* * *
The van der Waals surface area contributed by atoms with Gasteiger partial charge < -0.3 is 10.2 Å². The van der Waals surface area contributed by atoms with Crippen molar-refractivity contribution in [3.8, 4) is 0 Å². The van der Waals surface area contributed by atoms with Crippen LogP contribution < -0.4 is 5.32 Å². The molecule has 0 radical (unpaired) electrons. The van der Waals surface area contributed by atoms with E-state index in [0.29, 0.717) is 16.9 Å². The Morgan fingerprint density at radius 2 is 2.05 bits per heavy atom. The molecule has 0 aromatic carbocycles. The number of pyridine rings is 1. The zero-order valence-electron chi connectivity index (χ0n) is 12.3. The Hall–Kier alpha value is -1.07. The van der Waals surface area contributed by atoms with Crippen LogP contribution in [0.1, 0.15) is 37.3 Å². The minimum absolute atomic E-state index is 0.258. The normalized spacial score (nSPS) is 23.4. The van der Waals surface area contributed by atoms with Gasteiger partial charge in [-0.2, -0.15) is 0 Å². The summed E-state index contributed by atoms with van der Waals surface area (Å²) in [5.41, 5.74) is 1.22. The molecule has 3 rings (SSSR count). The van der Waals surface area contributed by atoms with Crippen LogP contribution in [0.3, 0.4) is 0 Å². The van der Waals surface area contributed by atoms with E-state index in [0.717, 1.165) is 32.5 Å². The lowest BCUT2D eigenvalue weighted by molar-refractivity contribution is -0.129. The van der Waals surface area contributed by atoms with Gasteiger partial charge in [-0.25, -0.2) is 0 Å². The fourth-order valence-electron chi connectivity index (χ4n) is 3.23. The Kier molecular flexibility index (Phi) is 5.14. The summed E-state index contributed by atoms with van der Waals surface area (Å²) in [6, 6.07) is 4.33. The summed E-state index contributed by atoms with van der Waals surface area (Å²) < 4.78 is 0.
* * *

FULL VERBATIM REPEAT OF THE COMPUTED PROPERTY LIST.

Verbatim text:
The van der Waals surface area contributed by atoms with Gasteiger partial charge < -0.3 is 10.2 Å². The van der Waals surface area contributed by atoms with Crippen molar-refractivity contribution in [3.8, 4) is 0 Å². The van der Waals surface area contributed by atoms with Crippen LogP contribution < -0.4 is 5.32 Å². The molecule has 0 radical (unpaired) electrons. The van der Waals surface area contributed by atoms with E-state index in [0.29, 0.717) is 16.9 Å². The Morgan fingerprint density at radius 2 is 2.05 bits per heavy atom. The molecule has 0 aromatic carbocycles. The number of pyridine rings is 1. The zero-order valence-electron chi connectivity index (χ0n) is 12.3. The Hall–Kier alpha value is -1.07. The van der Waals surface area contributed by atoms with Crippen LogP contribution in [0.1, 0.15) is 37.3 Å². The minimum absolute atomic E-state index is 0.258. The normalized spacial score (nSPS) is 23.4. The van der Waals surface area contributed by atoms with Gasteiger partial charge in [-0.2, -0.15) is 0 Å². The summed E-state index contributed by atoms with van der Waals surface area (Å²) in [5.41, 5.74) is 1.22. The molecule has 3 rings (SSSR count). The van der Waals surface area contributed by atoms with Crippen LogP contribution in [0.3, 0.4) is 0 Å². The van der Waals surface area contributed by atoms with E-state index in [0.717, 1.165) is 32.5 Å². The lowest BCUT2D eigenvalue weighted by molar-refractivity contribution is -0.129. The van der Waals surface area contributed by atoms with Gasteiger partial charge in [-0.25, -0.2) is 0 Å². The fourth-order valence-electron chi connectivity index (χ4n) is 3.23. The Kier molecular flexibility index (Phi) is 5.14. The summed E-state index contributed by atoms with van der Waals surface area (Å²) in [6, 6.07) is 4.33. The summed E-state index contributed by atoms with van der Waals surface area (Å²) < 4.78 is 0.